Q: HOW HAS THAT CHANGED THROUGH THE YEARS?
For the last four or five years, we've had a core group of about 350 team members. In 2007, we had close to 600 in the factory. But, as so many did, we had to adjust when the economy slowed. We now have a very dedicated group that is focused on what is important to Pride: creating fine furniture.
Q: WHEN DID YOU FEEL THE DIRECTION OF THE COMPANY HAD CHANGED? WAS THERE ANYTHING SPECIFIC THAT LED TO THAT?
The new Chicago showroom features fi ve new collections as well as best-sellers, such as this redesigned Spanish Bay cushioned group with fi re table.
For us to become very fashion-forward was a big challenge, however, this was made easier because we are a completely vertical company with an in-house foundry, fabrication facility, paint facility and cushioning facility. We make everything within our own factory. We buy aluminum in its rawest form, create all of our own match plates and casting plates as well as develop all of our fabrics, with the help of Glen Raven and other great fabric companies.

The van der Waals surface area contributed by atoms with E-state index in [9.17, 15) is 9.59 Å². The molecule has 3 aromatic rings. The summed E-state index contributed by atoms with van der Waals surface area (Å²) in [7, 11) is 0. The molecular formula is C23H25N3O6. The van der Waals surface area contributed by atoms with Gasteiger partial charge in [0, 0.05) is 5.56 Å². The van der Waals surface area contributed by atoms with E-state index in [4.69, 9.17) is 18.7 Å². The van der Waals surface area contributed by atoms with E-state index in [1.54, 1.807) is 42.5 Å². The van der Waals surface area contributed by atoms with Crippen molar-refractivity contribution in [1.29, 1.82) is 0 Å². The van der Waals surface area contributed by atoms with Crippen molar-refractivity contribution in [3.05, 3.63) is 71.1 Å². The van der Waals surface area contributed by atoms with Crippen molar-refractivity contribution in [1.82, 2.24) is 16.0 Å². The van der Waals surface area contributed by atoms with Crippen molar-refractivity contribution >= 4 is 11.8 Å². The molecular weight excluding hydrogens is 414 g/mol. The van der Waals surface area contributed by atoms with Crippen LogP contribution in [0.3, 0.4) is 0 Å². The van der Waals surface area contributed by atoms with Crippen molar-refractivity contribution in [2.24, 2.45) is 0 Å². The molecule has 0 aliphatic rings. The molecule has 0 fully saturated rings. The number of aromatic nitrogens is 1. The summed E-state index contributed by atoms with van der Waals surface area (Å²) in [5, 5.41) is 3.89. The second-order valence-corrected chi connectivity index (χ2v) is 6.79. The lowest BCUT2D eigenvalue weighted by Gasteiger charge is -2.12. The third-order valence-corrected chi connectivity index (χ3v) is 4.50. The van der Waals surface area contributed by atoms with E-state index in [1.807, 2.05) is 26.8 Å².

Product is the lifeline of the company and the product development cycle is critical. Strictly adhering to this process enables us to continuously develop new and unique product. Customers are going to gravitate to those who they see are delivering what best suits their needs and whoever best helps them be successful. We always listen to retailer suggestions. Just as the product life cycle is critical to our development, so are our retailers, the two go hand-in-hand.
Q: WHY DOES PRIDE PATENT EVERYTHING? HOW IMPORTANT IS INTELLECTUAL PROPERTY?
In the English Garden Collection, the designers from Pride listened to retailer response and produced all-crescent style deep seating.
Q: WHAT ARE THE BIGGEST CHALLENGES YOU HAVE FACED? WHAT DOES PRIDE DO TO OVERCOME THOSE?